A **mean** **field** approach to model flows of agents with path preferences
over a network

**mean**

**field**equilibrium. Expand abstract.

**mean**

**field**approach where the standard forward backward system of equations is also intertwined with a path preferences dynamics. The path preferences are influenced by the congestion status on the whole network as well as the possible hassle of being forced to run during the tour. We prove the existence of a

**mean**

**field**equilibrium as a fixed point, over a suitable set of time-varying distributions, of a map obtained as a limit of a sequence of approximating functions. Then, a bi-level optimization problem is formulated for an external controller who aims to induce a specific

**mean**

**field**equilibrium.

10/10 relevant

arXiv

On the diffusive-**mean** **field** limit for weakly interacting diffusions
exhibiting phase transitions

**mean**

**field**limit and derive optimal rates of convergence in relative entropy of the Gibbs measure to the (unique) limit of the mean field energy below the critical temperature. Expand abstract.

**mean**

**field**and diffusive(homogenisation)limits. In particular, we show that these two limits do not commute if the

**mean**

**field**system constrained to the torus undergoes a phase transition, that is to say if it admits more than one steady state. A typical example of such a system on the torus is given by the noisy Kuramoto model of

**mean**

**field**plane rotators. As a by-product of our main results, we also analyse the energetic consequences of the central limit theorem for fluctuations around the

**mean**

**field**limit and derive optimal rates of convergence in relative entropy of the Gibbs measure to the (unique) limit of the

**mean**

**field**energy below the critical temperature.

10/10 relevant

arXiv

Linear-Quadratic **Mean**-**Field** Reinforcement Learning: Convergence of
Policy Gradient Methods

**mean**-

**field**linear-quadratic setting. Expand abstract.

**mean**

**field**control problems in discrete time, which can be viewed as Markov decision processes for a large number of exchangeable agents interacting in a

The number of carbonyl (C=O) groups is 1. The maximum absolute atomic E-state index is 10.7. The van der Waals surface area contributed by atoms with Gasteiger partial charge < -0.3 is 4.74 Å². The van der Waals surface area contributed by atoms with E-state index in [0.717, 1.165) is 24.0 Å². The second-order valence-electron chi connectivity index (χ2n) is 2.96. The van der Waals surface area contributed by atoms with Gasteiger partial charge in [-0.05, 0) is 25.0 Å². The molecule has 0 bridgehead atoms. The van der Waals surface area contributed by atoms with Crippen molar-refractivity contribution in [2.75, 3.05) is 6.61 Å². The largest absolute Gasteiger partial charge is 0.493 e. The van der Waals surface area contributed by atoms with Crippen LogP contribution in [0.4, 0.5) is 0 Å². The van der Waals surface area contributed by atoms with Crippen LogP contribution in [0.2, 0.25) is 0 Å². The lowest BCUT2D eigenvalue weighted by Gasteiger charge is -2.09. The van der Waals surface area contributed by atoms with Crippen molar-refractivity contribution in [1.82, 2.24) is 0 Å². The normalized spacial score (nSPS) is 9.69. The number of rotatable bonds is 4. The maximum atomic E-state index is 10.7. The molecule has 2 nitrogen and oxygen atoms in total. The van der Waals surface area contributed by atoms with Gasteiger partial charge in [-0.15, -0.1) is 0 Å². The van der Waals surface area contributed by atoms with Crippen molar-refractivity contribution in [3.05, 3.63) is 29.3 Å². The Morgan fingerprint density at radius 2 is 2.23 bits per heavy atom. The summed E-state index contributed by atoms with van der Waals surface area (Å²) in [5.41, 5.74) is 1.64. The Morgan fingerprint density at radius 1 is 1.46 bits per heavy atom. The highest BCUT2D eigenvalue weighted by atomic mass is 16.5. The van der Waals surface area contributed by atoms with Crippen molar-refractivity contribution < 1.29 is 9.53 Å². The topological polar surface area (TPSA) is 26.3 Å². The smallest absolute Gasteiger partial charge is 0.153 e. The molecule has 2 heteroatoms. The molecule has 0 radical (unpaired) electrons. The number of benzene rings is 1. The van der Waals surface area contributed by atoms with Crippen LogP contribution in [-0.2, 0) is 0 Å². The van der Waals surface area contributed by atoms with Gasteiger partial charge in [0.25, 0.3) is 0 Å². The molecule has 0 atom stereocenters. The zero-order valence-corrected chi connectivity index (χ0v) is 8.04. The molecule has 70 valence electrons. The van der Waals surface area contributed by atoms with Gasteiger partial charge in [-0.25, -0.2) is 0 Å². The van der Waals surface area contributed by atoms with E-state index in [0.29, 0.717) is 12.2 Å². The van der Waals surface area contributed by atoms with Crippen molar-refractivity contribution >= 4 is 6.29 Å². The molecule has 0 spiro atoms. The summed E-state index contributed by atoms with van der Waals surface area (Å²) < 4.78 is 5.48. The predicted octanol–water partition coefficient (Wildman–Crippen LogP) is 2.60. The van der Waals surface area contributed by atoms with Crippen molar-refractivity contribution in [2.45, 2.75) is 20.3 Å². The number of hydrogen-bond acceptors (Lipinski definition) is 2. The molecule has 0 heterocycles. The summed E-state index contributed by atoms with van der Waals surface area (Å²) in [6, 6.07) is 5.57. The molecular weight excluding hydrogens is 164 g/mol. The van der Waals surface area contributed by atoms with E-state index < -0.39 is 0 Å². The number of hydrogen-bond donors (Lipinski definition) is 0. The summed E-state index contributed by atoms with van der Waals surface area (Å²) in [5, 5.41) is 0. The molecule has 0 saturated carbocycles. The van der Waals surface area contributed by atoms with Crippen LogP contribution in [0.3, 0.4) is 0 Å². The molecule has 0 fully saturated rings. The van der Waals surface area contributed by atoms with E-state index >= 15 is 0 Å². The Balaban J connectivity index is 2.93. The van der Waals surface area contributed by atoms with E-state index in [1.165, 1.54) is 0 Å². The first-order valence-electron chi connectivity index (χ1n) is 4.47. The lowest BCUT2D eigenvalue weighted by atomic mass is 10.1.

**mean**

**field**manner. Such problems arise, for instance when a large number of robots communicate through a central unit dispatching the optimal policy computed by minimizing the overall social cost. An approximate solution is obtained by learning the optimal policy of a generic agent interacting with the statistical distribution of the states of the other agents. We prove rigorously the convergence of exact and model-free policy gradient methods in a

**mean**-

**field**linear-quadratic setting. We also provide graphical evidence of the convergence based on implementations of our algorithms.

10/10 relevant

arXiv

Role of the **Mean**-**field** in Bloch Oscillations of a Bose-Einstein
Condensate in an Optical Lattice and Harmonic Trap

**mean**

**field**becomes large, soliton and vortex structures appear in the condensate wavefunction. Expand abstract.

**mean**

**field**plays an important role in the Bloch-like oscillations that occur after sufficiently large initial displacement. We find that a moderate

**mean**

**field**significantly suppresses the dispersion of the condensate in momentum space. When the

**mean**

**field**becomes large, soliton and vortex structures appear in the condensate wavefunction.

10/10 relevant

arXiv

Strong ergodicity breaking in aging of **mean** **field** spin glasses

**mean**-

**field**spin glass models has achieved a fundamental role, thanks to the asymptotic analytic solution found by Cugliandolo and Kurchan. However this solution is based on assumptions (e.g. the weak ergodicity breaking hypothesis) which have never been put under a strong test until now. In the present work we present the results of an extraordinary large set of numerical simulations of the prototypical

**mean**-

**field**spin glass models, namely the Sherrington-Kirkpatrick and the Viana-Bray models. Thanks to a very intensive use of GPUs, we have been able to run the latter model for more than $2^{64}$ spin updates and thus safely extrapolate the numerical data both in the thermodynamical limit and in the large times limit. The measurements of the two-times correlation functions in isothermal aging after a quench from a random initial configuration to a temperature $T<T_c$ provides clear evidence that, at large times, such correlations do not decay to zero as expected by assuming weak ergodicity breaking. We conclude that strong ergodicity breaking takes place in